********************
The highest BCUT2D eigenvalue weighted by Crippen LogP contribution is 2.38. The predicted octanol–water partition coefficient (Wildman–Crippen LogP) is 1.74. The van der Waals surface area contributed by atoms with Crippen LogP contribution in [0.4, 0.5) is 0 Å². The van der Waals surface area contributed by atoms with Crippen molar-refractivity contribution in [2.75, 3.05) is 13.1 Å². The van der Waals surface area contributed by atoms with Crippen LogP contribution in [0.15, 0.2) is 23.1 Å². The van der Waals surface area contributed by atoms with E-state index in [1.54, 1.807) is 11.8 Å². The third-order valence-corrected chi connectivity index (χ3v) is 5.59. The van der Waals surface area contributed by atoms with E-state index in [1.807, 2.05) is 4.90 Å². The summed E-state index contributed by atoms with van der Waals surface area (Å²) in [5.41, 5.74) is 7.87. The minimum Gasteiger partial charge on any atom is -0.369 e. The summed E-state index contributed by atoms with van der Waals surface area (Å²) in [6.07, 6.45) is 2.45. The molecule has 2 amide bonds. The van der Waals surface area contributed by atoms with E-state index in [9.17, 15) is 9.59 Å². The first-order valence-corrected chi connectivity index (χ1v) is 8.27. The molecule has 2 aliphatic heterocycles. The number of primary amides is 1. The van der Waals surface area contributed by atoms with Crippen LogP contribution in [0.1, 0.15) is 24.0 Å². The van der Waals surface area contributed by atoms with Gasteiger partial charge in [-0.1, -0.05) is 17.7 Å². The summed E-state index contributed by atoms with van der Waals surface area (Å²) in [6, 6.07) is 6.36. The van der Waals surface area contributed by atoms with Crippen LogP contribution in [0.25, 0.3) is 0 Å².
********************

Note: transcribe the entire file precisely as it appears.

The highest BCUT2D eigenvalue weighted by Crippen LogP contribution is 2.38. The predicted octanol–water partition coefficient (Wildman–Crippen LogP) is 1.74. The van der Waals surface area contributed by atoms with Crippen LogP contribution in [0.4, 0.5) is 0 Å². The van der Waals surface area contributed by atoms with Crippen molar-refractivity contribution in [2.75, 3.05) is 13.1 Å². The van der Waals surface area contributed by atoms with Crippen LogP contribution in [0.15, 0.2) is 23.1 Å². The van der Waals surface area contributed by atoms with E-state index in [1.54, 1.807) is 11.8 Å². The third-order valence-corrected chi connectivity index (χ3v) is 5.59. The van der Waals surface area contributed by atoms with E-state index in [1.807, 2.05) is 4.90 Å². The summed E-state index contributed by atoms with van der Waals surface area (Å²) in [5.41, 5.74) is 7.87. The minimum Gasteiger partial charge on any atom is -0.369 e. The summed E-state index contributed by atoms with van der Waals surface area (Å²) in [6.07, 6.45) is 2.45. The molecule has 2 amide bonds. The van der Waals surface area contributed by atoms with E-state index in [9.17, 15) is 9.59 Å². The first-order valence-corrected chi connectivity index (χ1v) is 8.27. The molecule has 2 aliphatic heterocycles. The number of primary amides is 1. The van der Waals surface area contributed by atoms with Crippen LogP contribution in [0.1, 0.15) is 24.0 Å². The van der Waals surface area contributed by atoms with Gasteiger partial charge in [-0.1, -0.05) is 17.7 Å². The summed E-state index contributed by atoms with van der Waals surface area (Å²) in [6, 6.07) is 6.36. The van der Waals surface area contributed by atoms with Crippen LogP contribution in [0.25, 0.3) is 0 Å².